Despite expressing reservations, the council recommended copayments of $2 for essential medicines and $5 for all other drugs. “People receiving social assistance, government disability benefits or the federal Guaranteed Income Supplement benefit would all be exempt from copayments, and no person or household would pay more than $100 per year.”

Individual Canadians would save an average $350 per year, it said. “With those savings will come the comfort of knowing you and your loved ones will have access to the medicines you need.”

Where do the parties stand?

Prime Minister Justin Trudeau said the Liberals are committed to implementing the plan. “This report is an important step to lay the foundation of a national pharmacare program for us,” he said in the House of Commons. “We recognize that Canadians should never have to make the impossible choice between paying for their medications or putting food on the table.”

Conservatives criticized the cost of the program and said it would lead to tax increases. Leader Andrew Scheer was quoted saying “Justin Trudeau hired someone from a disastrous provincial Liberal government that spent Ontario into the ground with unsustainable rates of spending growth.... You will excuse me if I have zero confidence in their ability to manage this.”

The NDP, which has long advocated for national pharmacare, welcomed the plan. “People throughout the country are having a hard time paying for their medication,” Leader Jagmeet Singh said in a statement. “Dr. Hoskins and the advisory council have come to the same conclusion as every other expert panel and study done on the subject: prescription drug coverage should be integrated into our public health-care system to cover everyone.”

The Green Party included an $11-billion national pharmacare plan in its 2015 campaign platform.

What could stop it?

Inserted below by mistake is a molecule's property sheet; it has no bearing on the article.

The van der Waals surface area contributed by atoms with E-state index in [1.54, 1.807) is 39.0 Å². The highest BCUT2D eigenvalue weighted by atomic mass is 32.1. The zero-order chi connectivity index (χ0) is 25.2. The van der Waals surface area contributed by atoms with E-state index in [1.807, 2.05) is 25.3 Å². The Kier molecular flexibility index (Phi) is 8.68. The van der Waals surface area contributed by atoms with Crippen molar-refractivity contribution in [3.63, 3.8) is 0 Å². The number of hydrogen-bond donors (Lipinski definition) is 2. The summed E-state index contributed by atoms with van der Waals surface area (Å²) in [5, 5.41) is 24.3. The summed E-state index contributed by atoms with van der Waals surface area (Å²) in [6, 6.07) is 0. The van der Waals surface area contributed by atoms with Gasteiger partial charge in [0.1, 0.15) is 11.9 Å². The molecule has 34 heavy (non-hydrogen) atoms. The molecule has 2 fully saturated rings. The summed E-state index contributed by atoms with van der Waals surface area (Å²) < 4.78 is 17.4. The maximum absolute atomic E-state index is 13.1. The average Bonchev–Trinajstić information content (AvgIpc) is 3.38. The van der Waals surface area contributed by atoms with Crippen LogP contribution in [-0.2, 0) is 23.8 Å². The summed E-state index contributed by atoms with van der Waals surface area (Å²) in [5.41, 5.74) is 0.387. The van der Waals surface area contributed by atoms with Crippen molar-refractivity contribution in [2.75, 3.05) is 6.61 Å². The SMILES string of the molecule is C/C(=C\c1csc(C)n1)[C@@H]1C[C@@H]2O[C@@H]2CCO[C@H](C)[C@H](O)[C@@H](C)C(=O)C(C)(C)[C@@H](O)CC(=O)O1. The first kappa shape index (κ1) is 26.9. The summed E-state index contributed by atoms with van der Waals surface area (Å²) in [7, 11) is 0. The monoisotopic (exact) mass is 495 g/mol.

UVic researcher Cassels said he recalled being at a conference on national pharmacare in 1998 where the Liberal health minister of the day promised it was coming. “I think the Liberals have used national pharmacare as a vote getter for years,” he said.

The Liberals have been in government for four years and are only moving ahead on pharmacare with four months left until the Oct. 21 election. Implementation will, at best, have just begun and could easily be halted if there is a change in government. Expect to hear more from all the parties about what they would do.

The NDP is questioning whether Trudeau has the stomach to see the plan through. “Will the Liberals continue to stand with Big Pharma and the insurance lobby, or will they stand with Canadians and the NDP to finally implement a promise they abandoned over 20 years ago?”

It’s true powerful interests that stand to lose money if the plan goes ahead will line up against it.

And ultimately it will be up to provincial and territorial governments, where Trudeau and the Liberals have few friends these days, to decide if they want to opt in to the plan.

But as the report points out, that’s the same approach that was successfully taken more than 50 years ago when universal health care was first introduced. Some provinces took longer than others, but eventually they all joined the program.

National pharmacare will succeed if people see it as part of what it means to be Canadian, the report said. “Looking out for one another, supporting neighbours and communities through tough times and treating each other with fairness.”

And with the recommendation that the federal government pay the incremental costs of expanding coverage, along with strong public demand for the program, there will be incentive for provincial and territorial governments to get on board.  [Tyee]

Read more: Health, Federal Politics